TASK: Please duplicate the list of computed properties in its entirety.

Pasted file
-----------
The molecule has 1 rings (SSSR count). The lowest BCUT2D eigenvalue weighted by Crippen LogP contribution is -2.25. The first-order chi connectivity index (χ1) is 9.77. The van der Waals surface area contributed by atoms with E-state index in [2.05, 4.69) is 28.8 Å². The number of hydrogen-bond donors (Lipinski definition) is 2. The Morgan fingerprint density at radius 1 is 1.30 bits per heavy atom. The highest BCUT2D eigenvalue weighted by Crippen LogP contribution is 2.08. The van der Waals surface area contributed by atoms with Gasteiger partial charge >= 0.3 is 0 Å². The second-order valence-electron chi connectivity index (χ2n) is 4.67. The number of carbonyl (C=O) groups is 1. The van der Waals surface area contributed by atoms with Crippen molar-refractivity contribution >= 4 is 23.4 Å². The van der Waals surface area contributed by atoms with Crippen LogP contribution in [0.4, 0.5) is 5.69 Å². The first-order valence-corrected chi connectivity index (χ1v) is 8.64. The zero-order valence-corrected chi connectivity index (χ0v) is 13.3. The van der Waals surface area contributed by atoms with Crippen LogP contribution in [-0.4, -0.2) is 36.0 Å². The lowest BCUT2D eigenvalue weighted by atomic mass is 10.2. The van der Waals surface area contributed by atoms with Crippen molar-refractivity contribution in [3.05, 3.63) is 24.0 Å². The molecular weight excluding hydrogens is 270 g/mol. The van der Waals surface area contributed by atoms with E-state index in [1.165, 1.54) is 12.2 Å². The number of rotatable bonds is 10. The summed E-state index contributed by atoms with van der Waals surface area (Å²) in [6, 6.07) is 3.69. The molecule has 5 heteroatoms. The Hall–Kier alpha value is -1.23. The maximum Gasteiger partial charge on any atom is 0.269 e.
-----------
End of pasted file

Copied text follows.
The molecule has 1 rings (SSSR count). The lowest BCUT2D eigenvalue weighted by Crippen LogP contribution is -2.25. The first-order chi connectivity index (χ1) is 9.77. The van der Waals surface area contributed by atoms with E-state index in [2.05, 4.69) is 28.8 Å². The number of hydrogen-bond donors (Lipinski definition) is 2. The Morgan fingerprint density at radius 1 is 1.30 bits per heavy atom. The highest BCUT2D eigenvalue weighted by Crippen LogP contribution is 2.08. The van der Waals surface area contributed by atoms with Gasteiger partial charge >= 0.3 is 0 Å². The second-order valence-electron chi connectivity index (χ2n) is 4.67. The number of carbonyl (C=O) groups is 1. The van der Waals surface area contributed by atoms with Crippen molar-refractivity contribution >= 4 is 23.4 Å². The van der Waals surface area contributed by atoms with Crippen LogP contribution in [0.4, 0.5) is 5.69 Å². The first-order valence-corrected chi connectivity index (χ1v) is 8.64. The zero-order valence-corrected chi connectivity index (χ0v) is 13.3. The van der Waals surface area contributed by atoms with Crippen LogP contribution in [-0.4, -0.2) is 36.0 Å². The lowest BCUT2D eigenvalue weighted by atomic mass is 10.2. The van der Waals surface area contributed by atoms with Crippen molar-refractivity contribution in [3.05, 3.63) is 24.0 Å². The molecular weight excluding hydrogens is 270 g/mol. The van der Waals surface area contributed by atoms with E-state index in [1.165, 1.54) is 12.2 Å². The number of rotatable bonds is 10. The summed E-state index contributed by atoms with van der Waals surface area (Å²) in [6, 6.07) is 3.69. The molecule has 5 heteroatoms. The Hall–Kier alpha value is -1.23. The maximum Gasteiger partial charge on any atom is 0.269 e.